So if you want to pick up HomeDaemon-MCP and be the seller, well, as I pointed out recently now's the time since the price is lower now than it will be once I choose a new home and settle there.  I will, assuming someone hasn't bought me out on this first, bring that business and tax revenue to said new state, but I'm going to take my time and choose carefully, since I'm not getting any younger and wherever I go this time around it will likely be where I choose to lay down roots and, ultimately in another 30 or so years, wind up as ashes.

So be it Florida.

PS: Want to buy me out on HomeDaemon and maybe include the Ticker in the deal, the latter of which does have a registered Federal trademark?  Look to the right for contact info...

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2018-12-04 07:00 by Karl Denninger
in Editorial , 156 references
[Comments enabled]  

It's often asked -- how hard would it be, and would it involve extraordinary lawlessness (e.g. murder on a mass scale, civil war, etc) to fix health care?  Really fix it -- such as by demanding and getting passed something that looks like this?

Answer: NOT HARD AT ALL.

France is showing us this.

Their "yellow shirt" protests have exploded in size and popularity.  This, I remind you, is over a carbon tax on gas and diesel.

Something that is much less important than health care.

Oh, don't get me wrong -- a gas tax is a big deal, and Macron is finding out the hard way that "being green" has limits -- with those limits being found in people's wallets and the tolerance they have (or not, as the case may be) for an outright screwing.

But the screwing we take here in America is multiples of that imposed in France on gas and diesel.

The impact of these protests has to been to basically shut down tourism.  It's over.  Done.  Finis.  Kaput.  In the toilet.

Retail sales in the impacted French areas are off 35%.

How long can the economy survive such a hit?  Not very long!

What happens to tax revenues?  They get destroyed.

What happens to the government when faced with such a thing?  It either decides to start mass murdering people if they won't cut it out, which initiates a civil war, or it folds to their demands.

Guess what?  All government exists only as long as the people consent.

Oh, and the latest?  They won.

French Prime Minister is expected to announce a suspension of fuel tax hikes that have provoked a protest movement that has grown violent, according to French media.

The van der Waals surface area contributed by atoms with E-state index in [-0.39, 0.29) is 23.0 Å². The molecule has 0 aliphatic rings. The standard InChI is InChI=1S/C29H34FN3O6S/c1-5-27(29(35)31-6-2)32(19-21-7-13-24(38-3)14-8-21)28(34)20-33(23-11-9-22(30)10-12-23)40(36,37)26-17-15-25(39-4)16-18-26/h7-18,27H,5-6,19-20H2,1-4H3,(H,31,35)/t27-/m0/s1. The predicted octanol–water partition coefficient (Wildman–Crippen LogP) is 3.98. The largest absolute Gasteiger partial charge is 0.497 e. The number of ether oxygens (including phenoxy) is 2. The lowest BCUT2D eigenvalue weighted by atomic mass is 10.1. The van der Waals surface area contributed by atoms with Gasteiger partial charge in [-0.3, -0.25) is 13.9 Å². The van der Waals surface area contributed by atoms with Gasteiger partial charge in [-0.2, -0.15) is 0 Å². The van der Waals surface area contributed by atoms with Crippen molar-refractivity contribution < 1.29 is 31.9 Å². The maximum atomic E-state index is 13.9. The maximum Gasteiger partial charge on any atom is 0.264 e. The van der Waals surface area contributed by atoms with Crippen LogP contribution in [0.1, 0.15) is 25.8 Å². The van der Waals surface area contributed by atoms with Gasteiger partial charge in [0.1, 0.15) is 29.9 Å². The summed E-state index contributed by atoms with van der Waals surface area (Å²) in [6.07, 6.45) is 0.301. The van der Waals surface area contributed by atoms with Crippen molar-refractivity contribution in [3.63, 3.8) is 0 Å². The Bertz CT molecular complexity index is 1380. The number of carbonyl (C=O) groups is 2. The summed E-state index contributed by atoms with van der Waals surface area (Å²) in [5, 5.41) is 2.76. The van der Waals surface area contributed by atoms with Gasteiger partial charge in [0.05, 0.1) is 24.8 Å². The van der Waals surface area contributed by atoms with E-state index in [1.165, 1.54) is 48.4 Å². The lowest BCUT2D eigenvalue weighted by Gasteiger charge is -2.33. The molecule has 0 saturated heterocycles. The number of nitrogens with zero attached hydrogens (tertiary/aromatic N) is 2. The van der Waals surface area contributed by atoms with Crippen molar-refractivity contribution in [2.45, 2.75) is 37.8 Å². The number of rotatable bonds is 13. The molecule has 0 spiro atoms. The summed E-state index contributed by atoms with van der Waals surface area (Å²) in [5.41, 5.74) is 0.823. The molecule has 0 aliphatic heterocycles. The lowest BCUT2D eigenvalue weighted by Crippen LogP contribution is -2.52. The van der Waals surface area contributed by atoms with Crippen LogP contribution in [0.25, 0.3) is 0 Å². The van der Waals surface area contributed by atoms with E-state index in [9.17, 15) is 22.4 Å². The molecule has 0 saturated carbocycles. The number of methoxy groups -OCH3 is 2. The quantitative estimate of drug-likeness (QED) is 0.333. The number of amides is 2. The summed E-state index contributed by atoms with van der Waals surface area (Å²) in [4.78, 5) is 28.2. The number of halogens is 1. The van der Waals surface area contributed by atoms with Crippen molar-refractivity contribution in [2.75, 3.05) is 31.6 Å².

I guess the French, ironically known as the folks from whom you can buy a great battle rifle -- never fired, only dropped once -- are proving to have far more willingness to push back against being screwed than Americans, even though their screwing is far less than the one we take in the medical sector on a daily basis.

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2018-12-03 07:00 by Karl Denninger
in Editorial , 156 references
[Comments enabled]  

The news out of the G-20 is that China's Xi has "agreed" to list fentanyl as a controlled substance in China.

Think about this folks -- in China, up until now, it was legal to manufacture and ship fentanyl to places they knew had banned it -- including the United States?

Really?

Am I supposed to cheer this development or should I request a few nukes be dropped on Beijing for their decade long provision of this poison to the United States and should I request a second set for DC since the clown-car brigade in both parties gave and maintained "free trade" status with a nation that has been and is intentionally sticking the middle finger up in the air at all the people were murdering here in America?

70,000 of them last year, may I note.

Quit blowing smoke up my ass.  While I am happy for any progress in getting this scourge out of the United States -- don't get me wrong -- anyone who thinks we've made a big difference in this instance has rocks in their head.  Never mind that I saw nothing about a timeline or enforcement guarantees.

The latter is, of course, critical.

If you don't stop the shipment of this crap then nothing matters.  Stopping the shipment means screening outbound packages, an end to "tariff and inspection-free" shipping systems like the ePacket garbage, and real enforcement on the Chinese end -- none of which is going to happen.

In other words it's a nice "gesture" and -- unfortunately - nothing more.

Just watch -- there should be a near-complete cessation of this crap coming into the US immediately, as nearly all of it comes from China, if this is real.  There won't be, and thus you'll have your answer -- it was all BeeEss.